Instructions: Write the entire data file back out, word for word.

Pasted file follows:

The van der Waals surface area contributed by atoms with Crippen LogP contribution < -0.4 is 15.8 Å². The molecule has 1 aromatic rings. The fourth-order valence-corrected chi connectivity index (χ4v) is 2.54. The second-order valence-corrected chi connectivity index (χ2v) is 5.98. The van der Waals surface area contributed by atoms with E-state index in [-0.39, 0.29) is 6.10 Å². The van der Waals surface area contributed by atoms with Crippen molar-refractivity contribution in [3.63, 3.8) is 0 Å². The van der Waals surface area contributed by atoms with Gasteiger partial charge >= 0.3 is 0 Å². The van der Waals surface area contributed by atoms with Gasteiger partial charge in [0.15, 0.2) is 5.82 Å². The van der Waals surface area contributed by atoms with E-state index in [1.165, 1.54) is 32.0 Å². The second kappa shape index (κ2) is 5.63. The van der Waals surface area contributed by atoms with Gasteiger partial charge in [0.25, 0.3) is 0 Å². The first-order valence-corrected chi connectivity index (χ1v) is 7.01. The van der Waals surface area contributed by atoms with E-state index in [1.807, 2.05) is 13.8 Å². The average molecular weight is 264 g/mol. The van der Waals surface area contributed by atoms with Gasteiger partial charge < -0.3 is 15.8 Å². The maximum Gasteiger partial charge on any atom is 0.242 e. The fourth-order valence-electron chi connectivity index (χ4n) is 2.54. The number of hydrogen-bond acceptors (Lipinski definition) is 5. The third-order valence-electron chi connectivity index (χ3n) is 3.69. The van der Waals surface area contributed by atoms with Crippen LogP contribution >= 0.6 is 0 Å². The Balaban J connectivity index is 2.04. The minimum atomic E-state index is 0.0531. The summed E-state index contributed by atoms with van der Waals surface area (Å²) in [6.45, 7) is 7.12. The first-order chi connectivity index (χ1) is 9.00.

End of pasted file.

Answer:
The van der Waals surface area contributed by atoms with Crippen LogP contribution < -0.4 is 15.8 Å². The molecule has 1 aromatic rings. The fourth-order valence-corrected chi connectivity index (χ4v) is 2.54. The second-order valence-corrected chi connectivity index (χ2v) is 5.98. The van der Waals surface area contributed by atoms with E-state index in [-0.39, 0.29) is 6.10 Å². The van der Waals surface area contributed by atoms with Crippen molar-refractivity contribution in [3.63, 3.8) is 0 Å². The van der Waals surface area contributed by atoms with Gasteiger partial charge >= 0.3 is 0 Å². The van der Waals surface area contributed by atoms with Gasteiger partial charge in [0.15, 0.2) is 5.82 Å². The van der Waals surface area contributed by atoms with E-state index in [1.165, 1.54) is 32.0 Å². The second kappa shape index (κ2) is 5.63. The van der Waals surface area contributed by atoms with Gasteiger partial charge in [0.25, 0.3) is 0 Å². The first-order valence-corrected chi connectivity index (χ1v) is 7.01. The van der Waals surface area contributed by atoms with E-state index in [1.807, 2.05) is 13.8 Å². The average molecular weight is 264 g/mol. The van der Waals surface area contributed by atoms with Gasteiger partial charge < -0.3 is 15.8 Å². The maximum Gasteiger partial charge on any atom is 0.242 e. The fourth-order valence-electron chi connectivity index (χ4n) is 2.54. The number of hydrogen-bond acceptors (Lipinski definition) is 5. The third-order valence-electron chi connectivity index (χ3n) is 3.69. The van der Waals surface area contributed by atoms with Crippen LogP contribution >= 0.6 is 0 Å². The Balaban J connectivity index is 2.04. The minimum atomic E-state index is 0.0531. The summed E-state index contributed by atoms with van der Waals surface area (Å²) in [6.45, 7) is 7.12. The first-order chi connectivity index (χ1) is 9.00.